Regardless of these debates, let's be sure not to exclude the target of our intentions in the discussion. We are seeing a new kind of learner with different needs, capabilities and resources; our students are products of a technology-mediated society and as such have very different expectations. Days of the "sage on the stage" are no longer acceptable; being the "guide on the side" is the order of the day (King 1993). In rethinking nursing education it is equally essential to challenge pedagogical techniques and traditions in order to be effective and responsive to the needs of the new generation of student nurse. Personally the experience of trying new methods in the classroom and online (e.g., flipped classroom, wikis, MOOCs, Peer Scholar ® – these are yours' to explore) can be profoundly rewarding if not an opportunity to overturn one's entrenched views of teaching and learning. While not at all discomfited by technology, presently designing an online graduate course on leadership and administration has presented this academic with some interesting possibilities. While lamenting the loss of "the classroom" on the one hand, the demand for creativity in designing an online learning space that incorporates effective elements of student engagement and creates a community of learning is kind of fun. The old dog can learn new tricks.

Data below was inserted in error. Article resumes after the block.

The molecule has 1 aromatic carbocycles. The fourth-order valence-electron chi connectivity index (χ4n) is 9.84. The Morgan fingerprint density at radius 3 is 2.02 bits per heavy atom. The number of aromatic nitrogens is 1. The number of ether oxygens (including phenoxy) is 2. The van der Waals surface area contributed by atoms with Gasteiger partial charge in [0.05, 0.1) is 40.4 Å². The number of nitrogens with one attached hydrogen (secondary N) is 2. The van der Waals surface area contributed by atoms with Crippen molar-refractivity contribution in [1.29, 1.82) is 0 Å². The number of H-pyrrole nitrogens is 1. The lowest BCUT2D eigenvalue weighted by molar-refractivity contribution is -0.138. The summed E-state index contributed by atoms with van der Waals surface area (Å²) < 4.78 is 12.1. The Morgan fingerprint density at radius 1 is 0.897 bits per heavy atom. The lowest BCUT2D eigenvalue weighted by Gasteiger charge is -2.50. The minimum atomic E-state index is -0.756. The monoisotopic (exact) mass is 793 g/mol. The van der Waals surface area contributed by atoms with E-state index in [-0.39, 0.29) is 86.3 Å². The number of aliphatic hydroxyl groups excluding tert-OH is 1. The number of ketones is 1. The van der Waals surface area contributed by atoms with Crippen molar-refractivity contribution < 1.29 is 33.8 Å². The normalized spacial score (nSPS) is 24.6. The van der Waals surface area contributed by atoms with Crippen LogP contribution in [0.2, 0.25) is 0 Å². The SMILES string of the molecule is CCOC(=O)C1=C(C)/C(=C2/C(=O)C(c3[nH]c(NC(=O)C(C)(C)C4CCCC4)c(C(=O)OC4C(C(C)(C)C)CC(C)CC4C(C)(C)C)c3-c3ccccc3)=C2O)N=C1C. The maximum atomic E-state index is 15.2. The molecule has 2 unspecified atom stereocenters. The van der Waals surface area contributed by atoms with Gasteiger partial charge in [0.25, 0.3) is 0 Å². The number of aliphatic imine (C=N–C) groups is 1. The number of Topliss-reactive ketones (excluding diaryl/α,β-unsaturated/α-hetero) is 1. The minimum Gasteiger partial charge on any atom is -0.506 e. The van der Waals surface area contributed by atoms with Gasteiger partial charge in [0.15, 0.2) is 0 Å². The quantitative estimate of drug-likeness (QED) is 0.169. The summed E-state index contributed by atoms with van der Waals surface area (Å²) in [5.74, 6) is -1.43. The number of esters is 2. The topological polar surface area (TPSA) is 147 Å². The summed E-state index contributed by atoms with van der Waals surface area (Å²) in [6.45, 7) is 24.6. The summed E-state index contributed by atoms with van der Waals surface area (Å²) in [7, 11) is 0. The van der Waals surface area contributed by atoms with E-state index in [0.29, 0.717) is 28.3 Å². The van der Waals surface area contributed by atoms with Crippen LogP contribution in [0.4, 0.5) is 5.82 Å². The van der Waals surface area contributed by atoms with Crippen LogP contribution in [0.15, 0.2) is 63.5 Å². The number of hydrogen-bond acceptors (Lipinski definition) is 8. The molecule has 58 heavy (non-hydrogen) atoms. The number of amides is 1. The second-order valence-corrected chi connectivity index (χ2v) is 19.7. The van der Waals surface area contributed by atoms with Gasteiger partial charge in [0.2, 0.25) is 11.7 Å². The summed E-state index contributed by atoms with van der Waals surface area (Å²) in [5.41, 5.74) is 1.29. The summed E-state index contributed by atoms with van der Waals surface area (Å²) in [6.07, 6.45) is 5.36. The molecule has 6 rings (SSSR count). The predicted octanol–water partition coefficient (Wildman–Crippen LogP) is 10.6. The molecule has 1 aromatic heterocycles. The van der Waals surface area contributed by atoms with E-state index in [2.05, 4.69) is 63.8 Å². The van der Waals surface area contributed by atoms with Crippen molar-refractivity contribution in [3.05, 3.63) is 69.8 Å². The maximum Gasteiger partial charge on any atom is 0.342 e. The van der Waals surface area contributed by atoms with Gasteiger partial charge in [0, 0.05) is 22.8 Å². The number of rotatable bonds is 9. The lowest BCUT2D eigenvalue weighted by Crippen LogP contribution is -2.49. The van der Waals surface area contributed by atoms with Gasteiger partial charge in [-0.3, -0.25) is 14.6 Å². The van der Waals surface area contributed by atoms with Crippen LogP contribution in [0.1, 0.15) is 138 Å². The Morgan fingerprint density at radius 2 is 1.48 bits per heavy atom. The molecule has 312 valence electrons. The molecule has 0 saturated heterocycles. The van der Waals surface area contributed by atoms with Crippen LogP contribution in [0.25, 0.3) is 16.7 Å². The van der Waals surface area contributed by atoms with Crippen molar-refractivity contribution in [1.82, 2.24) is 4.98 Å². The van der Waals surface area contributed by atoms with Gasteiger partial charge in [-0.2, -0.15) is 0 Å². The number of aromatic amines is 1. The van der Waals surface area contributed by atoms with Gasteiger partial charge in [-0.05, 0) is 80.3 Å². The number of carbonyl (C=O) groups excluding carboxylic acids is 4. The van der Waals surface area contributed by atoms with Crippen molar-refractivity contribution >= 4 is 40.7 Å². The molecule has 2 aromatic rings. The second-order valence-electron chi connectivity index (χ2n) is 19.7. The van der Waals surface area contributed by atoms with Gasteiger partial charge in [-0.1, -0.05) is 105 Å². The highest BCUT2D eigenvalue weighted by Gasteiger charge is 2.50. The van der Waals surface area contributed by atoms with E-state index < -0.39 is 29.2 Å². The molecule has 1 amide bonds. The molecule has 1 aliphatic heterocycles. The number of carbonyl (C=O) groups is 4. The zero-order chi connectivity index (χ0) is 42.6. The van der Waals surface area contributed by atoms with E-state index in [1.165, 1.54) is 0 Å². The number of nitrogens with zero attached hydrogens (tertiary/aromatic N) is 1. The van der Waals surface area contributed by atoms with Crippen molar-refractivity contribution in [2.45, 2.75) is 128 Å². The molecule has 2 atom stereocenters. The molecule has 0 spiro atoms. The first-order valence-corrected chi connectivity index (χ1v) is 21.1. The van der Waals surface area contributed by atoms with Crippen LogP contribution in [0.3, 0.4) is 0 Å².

As Sir Ken Robinson (2011) wrote: "the role of a creative leader is not to have all the ideas; it's to create a culture where everyone can have ideas and feel that they're valued." Let's get creative together!
Lynn M. Nagle, RN, PhD
About the Author(s)
Lynn M. Nagle, RN, PhD, Editor-in-Chief
Canadian Nurses Association (CNA), 2012. A Nursing Call to Action. Report of the National Expert Commission. Accessed June 10, 2014 at: www.cna-aiic.ca/expertcommission.
King, A. 1993. "Sage on the Stage to Guide on the Side." College Teaching 41: 30-35.
MacMillan, K. (Ed.) 2013. Proceedings of a Think Tank on the Future of Undergraduate Nursing Education in Canada. Halifax: Dalhousie University School of Nursing.
MacMillan, K. and M. Gurnham. 2013. "Leaders Hold an Invitational Think Tank on Undergraduate Nursing Education." Nursing Leadership 26(2): 25-28. doi: 10.12927/cjnl.2013.23304.
Robinson, Sir K. 2011. Out of our Minds: Learning to be Creative. Capstone Publishing: West Sussex, UK.
Villeneuve, M. and B. Mildon. 2013a. "Better Health, Better Care, Better Value: National Expert Commission, Part 1." Nursing Leadership 26(1): 20-23. doi: 10.12927/cjnl.2013.23452.
Villeneuve, M. and B. Mildon. 2013b. "Better Health, Better Care, Better Value: National Expert Commission, Part 2." Nursing Leadership 26(2): 19-24. doi:10.12927/cjnl.2013.23451.